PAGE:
First, spending time to analyse the larger market landscape and identifying your product’s unique value add. Is there a need you are addressing? Who are the businesses already in the space and what differentiates your product/service offering from others. Second, creating strong branding and storytelling to communicate your positioning and highlight your product in often-saturated markets. Third, assessing internal processes, such as production, quality control and logistics, as well as capacity and resources to be able to properly fulfill orders and provide transparency to customers on what is within the business’s means.

How do you see global trading patterns changing in the future?

Given the increasing focus on climate change and impact, there is growing attention on a brand’s sustainable practices and ethical values and what they are doing to address issues around environment and resources.

Do you think overseas business leads to fresh ideas and innovation, helping upgrade products and services?

Yes, in this era we cannot underestimate the broader reach businesses can have and that consumers are more aware than ever of how and where products are made. People are demanding transparency and accountability, which in turn drives businesses to innovate and expand their reach.

You only have so long to capture a potential customer’s attention and even less before you lose it! So you have to get straight to the point. What advice would you give small firms trying to tell their story in a new market?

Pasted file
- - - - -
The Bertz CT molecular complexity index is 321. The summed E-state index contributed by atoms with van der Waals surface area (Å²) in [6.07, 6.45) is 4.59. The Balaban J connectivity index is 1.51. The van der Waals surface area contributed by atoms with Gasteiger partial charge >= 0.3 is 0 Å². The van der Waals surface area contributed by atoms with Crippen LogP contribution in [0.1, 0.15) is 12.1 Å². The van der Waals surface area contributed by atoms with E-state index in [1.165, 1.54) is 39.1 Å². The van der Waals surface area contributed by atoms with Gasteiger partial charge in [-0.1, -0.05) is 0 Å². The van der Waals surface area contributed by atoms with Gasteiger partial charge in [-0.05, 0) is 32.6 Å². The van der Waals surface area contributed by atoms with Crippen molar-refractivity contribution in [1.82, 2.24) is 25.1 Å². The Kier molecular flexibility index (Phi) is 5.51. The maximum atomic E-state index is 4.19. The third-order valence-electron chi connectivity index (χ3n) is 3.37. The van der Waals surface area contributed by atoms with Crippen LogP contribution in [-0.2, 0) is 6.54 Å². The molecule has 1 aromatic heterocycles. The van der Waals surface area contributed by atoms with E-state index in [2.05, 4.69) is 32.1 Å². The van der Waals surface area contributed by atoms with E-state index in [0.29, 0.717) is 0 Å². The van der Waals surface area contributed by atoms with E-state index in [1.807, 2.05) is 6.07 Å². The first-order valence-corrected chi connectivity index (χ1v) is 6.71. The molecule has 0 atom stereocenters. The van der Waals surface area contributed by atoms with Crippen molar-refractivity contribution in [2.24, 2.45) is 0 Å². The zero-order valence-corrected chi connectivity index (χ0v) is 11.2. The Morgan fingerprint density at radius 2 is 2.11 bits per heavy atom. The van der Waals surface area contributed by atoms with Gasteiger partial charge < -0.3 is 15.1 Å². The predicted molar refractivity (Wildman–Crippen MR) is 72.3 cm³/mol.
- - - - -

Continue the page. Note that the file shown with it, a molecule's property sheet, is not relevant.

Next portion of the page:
I believe customers are craving human connection. When it comes to purchases and with the rise of digital technology and virtual transactions, people want to hear a story that is personal and meaningful. I am always looking at new ways to connect the customer more closely with the product and maker. What inspired you to create your product? What is your brand’s vision and purpose?

What opportunities in terms of sectors and markets are there for Omani businesses in the emerging markets of Asia and Africa?

I am a big believer in expanding manufacturing to new areas and creating cross-cultural collaborations. Omani businesses have an opportunity to showcase their expertise in new areas and provide distribution in emerging markets that are looking to participate in the global economy.

What advice would you give a founder or CEO who’s just starting their exporting journey?

Don’t be afraid to say no. This may sound counter intuitive to a growing business, but sometimes it might not be the right time to bring on a larger customer if it is outside your capacity. Or perhaps you agree to smaller quantities to test out the market. In the beginning, it is better to prove you can successfully manage and sell through a smaller order, than take on more than you are capable of producing. Customers will respect honesty and open communication.

Can you share with us what you believe will be the top three exporting trends over the next few years?

Sustainability in all areas of the business, Environmental impact, Material innovations.

Oman Export Week 2019 (OEW19) is an unmissable event for those working or trading overseas. If you are thinking about taking your business international, or looking to expand your global foothold, then you need to be at OEW19 (27 – 31 October 2019). In today’s current economic climate, it’s never been more important to take advantage of trading internationally. What makes OEW19 even more brilliant? It’s free to attend! To register, visit events.ithraa.om
  • Oman
  • Business
  • Emerging Opportunities
  • International Markets
  • Exports